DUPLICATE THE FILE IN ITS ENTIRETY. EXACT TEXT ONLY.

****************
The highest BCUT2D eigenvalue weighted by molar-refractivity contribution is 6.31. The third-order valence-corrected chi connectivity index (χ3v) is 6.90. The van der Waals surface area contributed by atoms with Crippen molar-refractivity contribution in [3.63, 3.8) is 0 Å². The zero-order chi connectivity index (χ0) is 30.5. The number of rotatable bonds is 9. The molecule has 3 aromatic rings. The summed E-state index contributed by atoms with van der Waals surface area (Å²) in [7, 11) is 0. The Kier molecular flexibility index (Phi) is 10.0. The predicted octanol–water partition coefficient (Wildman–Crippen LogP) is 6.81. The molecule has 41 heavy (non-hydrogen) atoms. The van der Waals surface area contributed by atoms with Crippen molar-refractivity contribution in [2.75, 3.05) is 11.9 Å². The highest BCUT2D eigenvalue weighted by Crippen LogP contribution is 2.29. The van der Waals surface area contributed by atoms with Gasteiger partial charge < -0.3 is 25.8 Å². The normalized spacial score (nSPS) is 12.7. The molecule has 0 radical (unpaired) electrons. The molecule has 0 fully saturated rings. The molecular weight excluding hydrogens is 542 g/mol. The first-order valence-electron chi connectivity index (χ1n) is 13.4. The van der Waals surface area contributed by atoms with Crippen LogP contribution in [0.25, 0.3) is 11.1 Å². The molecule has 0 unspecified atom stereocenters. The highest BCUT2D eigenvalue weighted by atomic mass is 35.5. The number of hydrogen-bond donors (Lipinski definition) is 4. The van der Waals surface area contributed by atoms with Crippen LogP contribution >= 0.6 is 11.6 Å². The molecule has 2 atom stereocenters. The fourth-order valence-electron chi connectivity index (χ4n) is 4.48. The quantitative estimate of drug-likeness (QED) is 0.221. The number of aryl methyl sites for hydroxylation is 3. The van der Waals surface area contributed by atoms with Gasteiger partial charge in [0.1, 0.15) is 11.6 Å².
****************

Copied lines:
The highest BCUT2D eigenvalue weighted by molar-refractivity contribution is 6.31. The third-order valence-corrected chi connectivity index (χ3v) is 6.90. The van der Waals surface area contributed by atoms with Crippen molar-refractivity contribution in [3.63, 3.8) is 0 Å². The zero-order chi connectivity index (χ0) is 30.5. The number of rotatable bonds is 9. The molecule has 3 aromatic rings. The summed E-state index contributed by atoms with van der Waals surface area (Å²) in [7, 11) is 0. The Kier molecular flexibility index (Phi) is 10.0. The predicted octanol–water partition coefficient (Wildman–Crippen LogP) is 6.81. The molecule has 41 heavy (non-hydrogen) atoms. The van der Waals surface area contributed by atoms with Crippen molar-refractivity contribution in [2.75, 3.05) is 11.9 Å². The highest BCUT2D eigenvalue weighted by Crippen LogP contribution is 2.29. The van der Waals surface area contributed by atoms with Gasteiger partial charge < -0.3 is 25.8 Å². The normalized spacial score (nSPS) is 12.7. The molecule has 0 radical (unpaired) electrons. The molecule has 0 fully saturated rings. The molecular weight excluding hydrogens is 542 g/mol. The first-order valence-electron chi connectivity index (χ1n) is 13.4. The van der Waals surface area contributed by atoms with Crippen LogP contribution in [0.25, 0.3) is 11.1 Å². The molecule has 0 unspecified atom stereocenters. The highest BCUT2D eigenvalue weighted by atomic mass is 35.5. The number of hydrogen-bond donors (Lipinski definition) is 4. The van der Waals surface area contributed by atoms with Crippen LogP contribution >= 0.6 is 11.6 Å². The molecule has 2 atom stereocenters. The fourth-order valence-electron chi connectivity index (χ4n) is 4.48. The quantitative estimate of drug-likeness (QED) is 0.221. The number of aryl methyl sites for hydroxylation is 3. The van der Waals surface area contributed by atoms with Gasteiger partial charge in [0.1, 0.15) is 11.6 Å².